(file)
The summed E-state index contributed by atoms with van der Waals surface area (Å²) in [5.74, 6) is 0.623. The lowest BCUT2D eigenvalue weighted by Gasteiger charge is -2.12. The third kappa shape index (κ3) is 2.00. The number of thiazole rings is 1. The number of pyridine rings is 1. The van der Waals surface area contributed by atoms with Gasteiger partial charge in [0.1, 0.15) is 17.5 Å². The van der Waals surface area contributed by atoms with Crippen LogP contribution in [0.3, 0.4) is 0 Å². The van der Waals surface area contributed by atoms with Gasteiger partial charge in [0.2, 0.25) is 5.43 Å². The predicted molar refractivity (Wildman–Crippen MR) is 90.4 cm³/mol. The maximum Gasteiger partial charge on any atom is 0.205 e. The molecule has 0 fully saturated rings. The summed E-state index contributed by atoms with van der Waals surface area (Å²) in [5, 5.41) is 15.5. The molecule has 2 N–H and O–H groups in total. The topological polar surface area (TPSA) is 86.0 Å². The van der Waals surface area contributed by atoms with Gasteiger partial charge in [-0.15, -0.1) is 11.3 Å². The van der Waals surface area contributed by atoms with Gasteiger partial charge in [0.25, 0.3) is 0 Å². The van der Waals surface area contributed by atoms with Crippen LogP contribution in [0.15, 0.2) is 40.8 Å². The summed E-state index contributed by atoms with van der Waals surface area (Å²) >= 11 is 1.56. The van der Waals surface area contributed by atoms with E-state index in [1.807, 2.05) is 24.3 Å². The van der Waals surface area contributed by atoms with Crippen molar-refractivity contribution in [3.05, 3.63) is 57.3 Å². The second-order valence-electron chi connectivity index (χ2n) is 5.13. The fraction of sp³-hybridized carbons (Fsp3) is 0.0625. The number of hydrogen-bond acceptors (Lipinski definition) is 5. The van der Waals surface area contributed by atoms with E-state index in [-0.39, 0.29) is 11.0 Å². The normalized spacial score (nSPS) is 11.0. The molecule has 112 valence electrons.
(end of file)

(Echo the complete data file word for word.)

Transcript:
The summed E-state index contributed by atoms with van der Waals surface area (Å²) in [5.74, 6) is 0.623. The lowest BCUT2D eigenvalue weighted by Gasteiger charge is -2.12. The third kappa shape index (κ3) is 2.00. The number of thiazole rings is 1. The number of pyridine rings is 1. The van der Waals surface area contributed by atoms with Gasteiger partial charge in [0.1, 0.15) is 17.5 Å². The van der Waals surface area contributed by atoms with Crippen LogP contribution in [0.3, 0.4) is 0 Å². The van der Waals surface area contributed by atoms with Gasteiger partial charge in [0.2, 0.25) is 5.43 Å². The predicted molar refractivity (Wildman–Crippen MR) is 90.4 cm³/mol. The maximum Gasteiger partial charge on any atom is 0.205 e. The molecule has 0 fully saturated rings. The summed E-state index contributed by atoms with van der Waals surface area (Å²) in [5, 5.41) is 15.5. The molecule has 2 N–H and O–H groups in total. The topological polar surface area (TPSA) is 86.0 Å². The van der Waals surface area contributed by atoms with Gasteiger partial charge in [-0.15, -0.1) is 11.3 Å². The van der Waals surface area contributed by atoms with Gasteiger partial charge in [0.25, 0.3) is 0 Å². The van der Waals surface area contributed by atoms with Crippen LogP contribution in [0.15, 0.2) is 40.8 Å². The summed E-state index contributed by atoms with van der Waals surface area (Å²) >= 11 is 1.56. The van der Waals surface area contributed by atoms with E-state index in [1.807, 2.05) is 24.3 Å². The van der Waals surface area contributed by atoms with Crippen molar-refractivity contribution in [3.05, 3.63) is 57.3 Å². The second-order valence-electron chi connectivity index (χ2n) is 5.13. The fraction of sp³-hybridized carbons (Fsp3) is 0.0625. The number of hydrogen-bond acceptors (Lipinski definition) is 5. The van der Waals surface area contributed by atoms with E-state index in [-0.39, 0.29) is 11.0 Å². The normalized spacial score (nSPS) is 11.0. The molecule has 112 valence electrons.